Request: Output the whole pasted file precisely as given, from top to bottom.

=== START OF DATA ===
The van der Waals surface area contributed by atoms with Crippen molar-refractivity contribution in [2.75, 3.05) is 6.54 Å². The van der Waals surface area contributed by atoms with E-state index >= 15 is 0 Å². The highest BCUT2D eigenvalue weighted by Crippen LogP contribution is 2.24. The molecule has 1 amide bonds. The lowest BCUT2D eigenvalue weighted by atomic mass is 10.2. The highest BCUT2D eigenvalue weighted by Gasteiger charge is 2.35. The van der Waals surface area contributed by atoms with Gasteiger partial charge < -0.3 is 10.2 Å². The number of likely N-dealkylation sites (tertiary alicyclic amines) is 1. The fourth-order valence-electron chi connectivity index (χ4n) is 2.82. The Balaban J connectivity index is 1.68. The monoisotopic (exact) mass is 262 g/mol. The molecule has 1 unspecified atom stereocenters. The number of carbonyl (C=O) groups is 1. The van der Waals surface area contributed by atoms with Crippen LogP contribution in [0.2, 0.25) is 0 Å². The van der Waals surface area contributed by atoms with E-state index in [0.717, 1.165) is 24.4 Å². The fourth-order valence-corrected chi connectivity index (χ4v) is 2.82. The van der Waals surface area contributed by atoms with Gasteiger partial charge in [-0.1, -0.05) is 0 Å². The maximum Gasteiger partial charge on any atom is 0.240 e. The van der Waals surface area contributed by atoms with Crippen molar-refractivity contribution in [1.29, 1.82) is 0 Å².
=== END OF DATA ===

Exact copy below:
The van der Waals surface area contributed by atoms with Crippen molar-refractivity contribution in [2.75, 3.05) is 6.54 Å². The van der Waals surface area contributed by atoms with E-state index >= 15 is 0 Å². The highest BCUT2D eigenvalue weighted by Crippen LogP contribution is 2.24. The molecule has 1 amide bonds. The lowest BCUT2D eigenvalue weighted by atomic mass is 10.2. The highest BCUT2D eigenvalue weighted by Gasteiger charge is 2.35. The van der Waals surface area contributed by atoms with Gasteiger partial charge < -0.3 is 10.2 Å². The number of likely N-dealkylation sites (tertiary alicyclic amines) is 1. The fourth-order valence-electron chi connectivity index (χ4n) is 2.82. The Balaban J connectivity index is 1.68. The monoisotopic (exact) mass is 262 g/mol. The molecule has 1 unspecified atom stereocenters. The number of carbonyl (C=O) groups is 1. The van der Waals surface area contributed by atoms with Crippen LogP contribution in [0.2, 0.25) is 0 Å². The van der Waals surface area contributed by atoms with E-state index in [0.717, 1.165) is 24.4 Å². The fourth-order valence-corrected chi connectivity index (χ4v) is 2.82. The van der Waals surface area contributed by atoms with Gasteiger partial charge in [-0.1, -0.05) is 0 Å². The maximum Gasteiger partial charge on any atom is 0.240 e. The van der Waals surface area contributed by atoms with Crippen molar-refractivity contribution in [1.29, 1.82) is 0 Å².